Infants learn so much by exploring the world through their senses. Sensory play is important for children of all ages, as it helps to build nerve connections in the brain, encourages the development of motor skills, supports language development, and encourages ‘scientific thinking’ and problem solving. This fun outdoor activity involves sensory play as well as art and science.

Frozen painting
There are several ways you can make frozen paint for your older infant to explore outside.

You can use washable non-toxic tempera paint, a small amount of food coloring mixed in water, or fruit/veggie juices (such as blueberry juice, beet juice, spinach juice, etc.), if you want to ensure the paint is edible. Be aware that any of these options may stain clothing or temporarily stain your child's hands, so wear clothes you don't mind getting messy.

Whatever you choose to paint with, pour it into small bowls, empty plastic baby food containers, plastic cups, or whatever you have on hand and freeze it until it's solid. Bring your baby outside and experiment with your frozen paint on the driveway or sidewalk. You could also paint on paper, an old sheet, or paper bags.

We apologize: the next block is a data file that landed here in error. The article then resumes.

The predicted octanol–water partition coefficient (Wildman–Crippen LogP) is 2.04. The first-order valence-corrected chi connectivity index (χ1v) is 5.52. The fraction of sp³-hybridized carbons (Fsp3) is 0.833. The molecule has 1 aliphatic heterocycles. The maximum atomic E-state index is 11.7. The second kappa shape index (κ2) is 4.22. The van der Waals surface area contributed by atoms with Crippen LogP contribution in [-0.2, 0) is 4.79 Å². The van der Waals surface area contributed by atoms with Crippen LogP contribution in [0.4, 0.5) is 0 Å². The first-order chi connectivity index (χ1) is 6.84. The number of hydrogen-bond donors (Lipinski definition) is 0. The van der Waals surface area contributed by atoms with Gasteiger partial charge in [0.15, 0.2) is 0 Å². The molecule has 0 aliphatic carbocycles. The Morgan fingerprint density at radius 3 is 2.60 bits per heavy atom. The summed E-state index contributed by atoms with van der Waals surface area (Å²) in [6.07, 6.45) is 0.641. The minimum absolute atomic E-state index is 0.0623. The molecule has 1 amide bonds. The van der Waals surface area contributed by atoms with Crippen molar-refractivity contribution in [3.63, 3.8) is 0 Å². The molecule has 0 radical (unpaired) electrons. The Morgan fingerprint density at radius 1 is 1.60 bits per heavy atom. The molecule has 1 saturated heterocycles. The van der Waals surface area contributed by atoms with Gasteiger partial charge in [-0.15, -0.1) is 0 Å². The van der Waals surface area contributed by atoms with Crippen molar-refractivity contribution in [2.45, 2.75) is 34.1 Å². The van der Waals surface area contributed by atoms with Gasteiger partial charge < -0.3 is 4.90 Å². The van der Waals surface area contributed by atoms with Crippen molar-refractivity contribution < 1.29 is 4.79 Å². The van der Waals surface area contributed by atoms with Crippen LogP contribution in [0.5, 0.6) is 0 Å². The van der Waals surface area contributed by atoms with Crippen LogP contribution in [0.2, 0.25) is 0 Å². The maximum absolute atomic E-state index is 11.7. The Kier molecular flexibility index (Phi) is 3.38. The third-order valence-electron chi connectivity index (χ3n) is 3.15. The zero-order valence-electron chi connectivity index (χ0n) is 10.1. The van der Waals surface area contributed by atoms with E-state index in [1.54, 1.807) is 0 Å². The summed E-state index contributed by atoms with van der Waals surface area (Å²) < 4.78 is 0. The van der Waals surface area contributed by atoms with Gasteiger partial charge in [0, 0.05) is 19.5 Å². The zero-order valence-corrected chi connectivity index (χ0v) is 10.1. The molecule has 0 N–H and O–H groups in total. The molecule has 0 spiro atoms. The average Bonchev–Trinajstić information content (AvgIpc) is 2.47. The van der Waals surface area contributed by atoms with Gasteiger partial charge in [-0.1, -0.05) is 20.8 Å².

As you explore with your child, talk about the colors of the paint, how it feels on your hands, and what happens as it gets warm and starts to melt.

Be sure to supervise your child closely and remove any pieces that get small enough to become a choking hazard.
Toddler Activity
Toddlers are constantly exploring their surroundings and making connections, which encourages brain development and critical thinking skills. This activity supports and encourages a toddler’s understanding of objects and sounds.